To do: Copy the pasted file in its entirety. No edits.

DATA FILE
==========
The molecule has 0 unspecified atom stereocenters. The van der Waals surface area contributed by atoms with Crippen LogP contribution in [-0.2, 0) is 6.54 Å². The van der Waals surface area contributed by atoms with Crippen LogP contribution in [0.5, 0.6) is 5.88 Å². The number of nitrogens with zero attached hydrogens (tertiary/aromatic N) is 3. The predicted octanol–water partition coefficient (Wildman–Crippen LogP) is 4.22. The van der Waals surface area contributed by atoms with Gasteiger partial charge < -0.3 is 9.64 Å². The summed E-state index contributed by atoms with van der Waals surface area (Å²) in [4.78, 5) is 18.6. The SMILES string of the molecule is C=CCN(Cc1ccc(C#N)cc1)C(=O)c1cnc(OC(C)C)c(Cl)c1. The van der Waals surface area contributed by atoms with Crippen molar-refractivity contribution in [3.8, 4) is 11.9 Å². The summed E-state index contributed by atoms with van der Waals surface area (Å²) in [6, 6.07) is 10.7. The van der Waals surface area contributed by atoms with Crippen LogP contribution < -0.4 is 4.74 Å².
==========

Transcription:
The molecule has 0 unspecified atom stereocenters. The van der Waals surface area contributed by atoms with Crippen LogP contribution in [-0.2, 0) is 6.54 Å². The van der Waals surface area contributed by atoms with Crippen LogP contribution in [0.5, 0.6) is 5.88 Å². The number of nitrogens with zero attached hydrogens (tertiary/aromatic N) is 3. The predicted octanol–water partition coefficient (Wildman–Crippen LogP) is 4.22. The van der Waals surface area contributed by atoms with Gasteiger partial charge < -0.3 is 9.64 Å². The summed E-state index contributed by atoms with van der Waals surface area (Å²) in [4.78, 5) is 18.6. The SMILES string of the molecule is C=CCN(Cc1ccc(C#N)cc1)C(=O)c1cnc(OC(C)C)c(Cl)c1. The van der Waals surface area contributed by atoms with Crippen molar-refractivity contribution in [3.8, 4) is 11.9 Å². The summed E-state index contributed by atoms with van der Waals surface area (Å²) in [6, 6.07) is 10.7. The van der Waals surface area contributed by atoms with Crippen LogP contribution < -0.4 is 4.74 Å².